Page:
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Norovirus-Focused Handwashing in Restaurants (Part one)

Defining a safe level for handwashing frequency

Norovirus outbreaks commonly raise this question: What is a safe level for handwashing frequency?

If we look to the FDA for answers, the Model Food Code wisely avoids getting over prescriptive, considering all the variables.

The CDC conducted a valuable observational study using the Model Food Code as its benchmark. They concluded 8.6 Handwashes/Employee Hour (HW/EH) were required to be code-compliant, a total of 69 Handwashes per 8 hour shift

This led to other questions: Is the Model Food Code already over-prescriptive or truly risk-based? Would this level of handwashing be in conflict with customer service? In general, a level of 8.6 HW/EH is seen as too much to ask of employees. Regulators generally agree.

More effective use of tongs and wraps can lower the need for handwashing but the basic issue remains. Some situations, like following restroom use, clearly demand a good handwash. A casual touch of the face or hair is a lot less risky yet the Code specifies the same handwash for both. Is that risk-based or inspection based?

A frequency rate target of 8.6 HW/EH discourages reasonable, attainable compliance improvement. It protects the status quo. "Don't let perfect be the enemy of good."

We believe the Food Code in this case should prioritize the risks by establishing categories of High, Moderate and Low. Operators then set up a controllable process based on risk, a process to which they are committed. We will be discussing this at CFP 2014 and will likely propose this change at CFP 2016. Read more about Norovirus-Focused Handwashing in Restaurants (Part one)

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2014 The Year of the … Norovirus?

Last year's fast start on the Norovirus season caused concern from the CDC, FDA and all food safety savvy operators. This year two of the largest cruise liner outbreaks ever sent two ships back to port early with over 900 vomiting passengers. Once again the focus is on guest handwashing and the cleaning of shared surfaces, now recognized as a major guest-to-guest hazard.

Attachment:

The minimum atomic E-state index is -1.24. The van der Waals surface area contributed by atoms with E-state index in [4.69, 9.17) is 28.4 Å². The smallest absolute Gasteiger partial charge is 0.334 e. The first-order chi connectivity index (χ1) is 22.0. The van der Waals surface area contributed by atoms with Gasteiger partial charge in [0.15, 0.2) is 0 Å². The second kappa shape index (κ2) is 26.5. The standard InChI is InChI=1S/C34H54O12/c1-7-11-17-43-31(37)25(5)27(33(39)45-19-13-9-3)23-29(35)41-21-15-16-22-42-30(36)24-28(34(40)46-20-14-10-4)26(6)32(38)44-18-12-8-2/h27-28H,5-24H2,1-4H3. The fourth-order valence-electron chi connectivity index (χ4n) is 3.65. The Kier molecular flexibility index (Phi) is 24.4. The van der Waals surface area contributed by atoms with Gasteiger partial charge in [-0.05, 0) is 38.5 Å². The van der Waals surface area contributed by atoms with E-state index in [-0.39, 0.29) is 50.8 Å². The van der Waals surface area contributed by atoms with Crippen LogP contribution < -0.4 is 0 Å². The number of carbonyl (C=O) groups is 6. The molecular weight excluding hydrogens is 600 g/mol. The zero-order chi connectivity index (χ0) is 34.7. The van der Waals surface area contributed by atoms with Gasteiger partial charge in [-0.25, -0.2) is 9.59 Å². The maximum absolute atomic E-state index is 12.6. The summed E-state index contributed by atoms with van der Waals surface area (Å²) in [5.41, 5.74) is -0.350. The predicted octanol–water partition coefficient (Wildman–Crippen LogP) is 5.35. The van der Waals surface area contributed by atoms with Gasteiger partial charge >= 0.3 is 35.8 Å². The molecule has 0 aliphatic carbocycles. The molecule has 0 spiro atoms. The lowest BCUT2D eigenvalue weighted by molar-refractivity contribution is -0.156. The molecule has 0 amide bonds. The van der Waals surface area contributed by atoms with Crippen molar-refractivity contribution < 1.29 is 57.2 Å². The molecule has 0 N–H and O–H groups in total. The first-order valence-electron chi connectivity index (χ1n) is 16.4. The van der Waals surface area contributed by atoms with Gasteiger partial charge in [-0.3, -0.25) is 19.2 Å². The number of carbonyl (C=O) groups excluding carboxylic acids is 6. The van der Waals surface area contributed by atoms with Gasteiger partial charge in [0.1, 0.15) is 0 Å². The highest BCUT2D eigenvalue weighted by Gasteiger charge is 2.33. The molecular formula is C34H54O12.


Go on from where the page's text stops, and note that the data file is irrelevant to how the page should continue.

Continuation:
Norovirus or Winter Vomiting Disease. Vomitus or Diarrhea. Fecal or Faecal. Contaminated Hands or Surfaces. Foodborne or Person-to-Person. We hear a lot of conflicting distractions. The six simple truths about norovirus are these: Read more about 2014 The Year of the … Norovirus?

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Martha Misses

Martha Stewart, like so many celebrity “demonstration” chefs, likely missed a handwash and paid a price, “spending days in bed.” We hope she is luckier than some where the salmonella retreats to slowly work on a weakened joint and ends up as a later-in-life knee replacement: New York Post Article »

For those demonstration chefs working in environments full of lights but short on running water, try the hand sanitizer based SaniTwice® protocol.

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The 5 Handwashing Hurdles

Twelve years of formal and informal research have provided the Handwashing For Life Institute with a long list of reasons and excuses for low handwashing rates. Operators seldom know their specific frequency rate but generally feel it is well below what they would like.

This long list has been distilled into The 5 Handwashing Hurdles. An explanation of each is available here.

Please take a moment to share your opinion as to which hurdle or hurdles you think are most responsible for lower than desired foodservice handwashing rates.

Take Survey »

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Paper Towel Choices

Why poor hand washers need better paper